| Africatime
Friday 28 April 2017
(New Era 03/03/17)
Windhoek-The Government of Japan early this week signed a food aid grant of N$ 4.7 million with Namibia in support of Namibia’s efforts to tackle food insecurity caused by the persistent droughts. Namibia has been facing persistent drought for three consecutive years in a row. Signing on behalf of Namibia, the Deputy Prime Minister (DPM) and Minister of International Relations and Cooperation Netumbo Nandi-Ndaitwah explained the severe scarcity of water caused by low rainfall in recent years has negatively affected farming activities in all corners of the country, a situation that has hampered crop production and that has impacted negatively on livestock. She added that: “ As we are still in the middle of the rainy season, and welcome good...
(Xinhuanet 03/03/17)
A prolonged drought across the East African region and heavy flooding in some southern African countries are compounding the effects of conflicts to make people's lives difficult. Against the global trend of good harvests, Africa, especially its eastern part, faces the challenge of worsening food security due to drought and conflicts. Some 37 countries require external assistance for food, including 28 African countries, as a result of lingering effects of last year's El Nino-triggered drought on harvests, says the UN Food and Agriculture Organization (FAO). In South Sudan, nearly half of the population of 11.3 million are in urgent need of food aid as the UN declared famine in the East African nation last week. Tens of thousands of people...
(Bloomberg 03/03/17)
Polar Star Management Ltd., which runs one of the best-performing African and Middle East hedge fund over the past five years, plans to start a private-equity unit that will invest in agriculture to exploit rising demand for food. The Cape Town-based firm plans to use its own money to buy small farms and processing companies in South Africa this year, then increase efficiency through consolidation and better management, said Murray Derksen, a director at Polar Star. It aims to raise 1.5 billion rand ($115 million) for the fund, which may also buy commodities such as grains, while targeting an internal rate of return of 8 percent to 12 percent, he said. “We looked at the increase in corn demand globally,...
(AFP (eng) 03/02/17)
A film raging against colonialism and the exploitation of Africa wowed viewers at the continent's top cinema festival Wednesday, winning shouts of approval at a screening packed to bursting point. "The African Storm" tells the story of an African president who nationalises businesses run by racist, cynical Western executives. Directed and produced by its Beninese star Sylvestre Amoussou, it tackles several hot-button issues including an exit from the CFA franc currency, closer ties with Russia and China as opposed to the West, criticism of the International Monetary Fund and World Bank, and pride in being African. One of 20 feature-length movies on show at the Panafrican Film and Television Festival (Fespaco) in Burkina Faso's capital Ouagadougou, the movie was punctuated...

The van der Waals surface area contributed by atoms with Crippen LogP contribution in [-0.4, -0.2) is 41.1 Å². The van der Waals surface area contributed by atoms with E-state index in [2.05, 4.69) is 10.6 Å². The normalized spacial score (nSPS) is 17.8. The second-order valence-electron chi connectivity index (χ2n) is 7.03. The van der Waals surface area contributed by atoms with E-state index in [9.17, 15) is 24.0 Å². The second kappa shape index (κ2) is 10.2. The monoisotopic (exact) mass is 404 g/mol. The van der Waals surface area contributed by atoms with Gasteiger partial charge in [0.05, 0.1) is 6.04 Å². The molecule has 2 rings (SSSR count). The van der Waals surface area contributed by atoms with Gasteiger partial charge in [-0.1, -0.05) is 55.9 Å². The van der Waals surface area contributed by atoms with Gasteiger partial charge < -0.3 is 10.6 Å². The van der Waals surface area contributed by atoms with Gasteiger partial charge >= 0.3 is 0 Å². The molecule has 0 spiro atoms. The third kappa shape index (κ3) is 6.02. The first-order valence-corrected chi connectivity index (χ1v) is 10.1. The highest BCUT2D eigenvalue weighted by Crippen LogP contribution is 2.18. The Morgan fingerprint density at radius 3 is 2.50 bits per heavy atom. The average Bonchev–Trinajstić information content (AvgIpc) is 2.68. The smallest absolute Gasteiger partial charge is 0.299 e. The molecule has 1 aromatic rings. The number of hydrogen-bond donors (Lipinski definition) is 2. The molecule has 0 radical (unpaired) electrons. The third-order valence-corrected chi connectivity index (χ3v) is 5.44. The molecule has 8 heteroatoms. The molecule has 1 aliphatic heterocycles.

(Xinhuanet 03/01/17)
Namibia on Tuesday confirmed a second case of Congo fever in the country this year, days after a 26-year-old farm worker died with the disease at a hospital 200 km from the capital Windhoek. The second confirmed case involves a man from the south of the country, and he is now receiving treatment in the Gobabis District Hospital, where the first Congo-fever patient died on Feb. 22, local media cited Health Minister Bernard Haufiku as saying. Five hospital staff members who had attended the first Congo-fever patient are currently under observation. Also under observation are four of the man's workmates, Haufiku said. Their blood samples were already sent to South Africa for test, the minister said, adding that a team...
(AFP (eng) 02/28/17)
The Ibrahim Prize for Achievement in African Leadership -- the world's biggest individual prize -- drew a blank once again in finding a suitable laureate, it was announced Tuesday. The prize only goes to a democratically-elected African leader who demonstrated exceptional leadership, served their mandated term and left office within the last three years. The award comes with $5 million (4.7 million euros) paid over 10 years and $200,000 annually for life from then on. The prize, founded by Sudan-born telecoms tycoon Mo Ibrahim, has only been given four times in its 10-year existence. The philanthropist has said in the past that making no award sent just as strong a message on African leadership. "A very high bar was deliberately...
(AFP (eng) 02/27/17)
An African road movie about four women wowed its audience Sunday as it kicked off the Panafrican cinema and television festival (Fespaco), a showcase for the continent's burgeoning film industry. "Borders" ("Frontieres") directed by Apolline Traore, a Fespaco laureate in 2013, sweeps across Africa as its protagonists journey through Senegal, Mali, Burkina Faso and Benin on their way to Nigeria. Along the way the women -- Ivorian, Senegalese, Burkinabe and Nigerian actresses -- are spared nothing as they are beset by customs officers, thieves, murderers and rapists. The film -- the first feature-length film to show at the festival -- deals with "the bravery of women," Traore told AFP at the festival in the Burkinabe capital Ouagadougou. "There is a...